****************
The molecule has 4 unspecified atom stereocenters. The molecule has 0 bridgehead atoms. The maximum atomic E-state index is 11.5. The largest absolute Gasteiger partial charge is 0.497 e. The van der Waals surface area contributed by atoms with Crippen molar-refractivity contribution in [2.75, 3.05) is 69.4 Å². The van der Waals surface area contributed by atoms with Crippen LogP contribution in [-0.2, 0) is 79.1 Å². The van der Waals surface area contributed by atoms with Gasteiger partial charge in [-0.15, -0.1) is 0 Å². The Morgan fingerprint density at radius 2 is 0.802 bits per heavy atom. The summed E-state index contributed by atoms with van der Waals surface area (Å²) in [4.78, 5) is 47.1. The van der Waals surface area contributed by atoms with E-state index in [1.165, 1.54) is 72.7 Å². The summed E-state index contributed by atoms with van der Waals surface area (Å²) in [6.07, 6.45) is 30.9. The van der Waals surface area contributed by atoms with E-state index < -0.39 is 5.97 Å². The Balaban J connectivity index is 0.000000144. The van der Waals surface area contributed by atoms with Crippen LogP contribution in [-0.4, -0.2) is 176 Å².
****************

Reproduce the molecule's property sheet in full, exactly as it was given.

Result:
The molecule has 4 unspecified atom stereocenters. The molecule has 0 bridgehead atoms. The maximum atomic E-state index is 11.5. The largest absolute Gasteiger partial charge is 0.497 e. The van der Waals surface area contributed by atoms with Crippen molar-refractivity contribution in [2.75, 3.05) is 69.4 Å². The van der Waals surface area contributed by atoms with Crippen LogP contribution in [-0.2, 0) is 79.1 Å². The van der Waals surface area contributed by atoms with Gasteiger partial charge in [-0.15, -0.1) is 0 Å². The Morgan fingerprint density at radius 2 is 0.802 bits per heavy atom. The summed E-state index contributed by atoms with van der Waals surface area (Å²) in [4.78, 5) is 47.1. The van der Waals surface area contributed by atoms with E-state index in [1.165, 1.54) is 72.7 Å². The summed E-state index contributed by atoms with van der Waals surface area (Å²) in [6.07, 6.45) is 30.9. The van der Waals surface area contributed by atoms with E-state index < -0.39 is 5.97 Å². The Balaban J connectivity index is 0.000000144. The van der Waals surface area contributed by atoms with Crippen LogP contribution in [-0.4, -0.2) is 176 Å².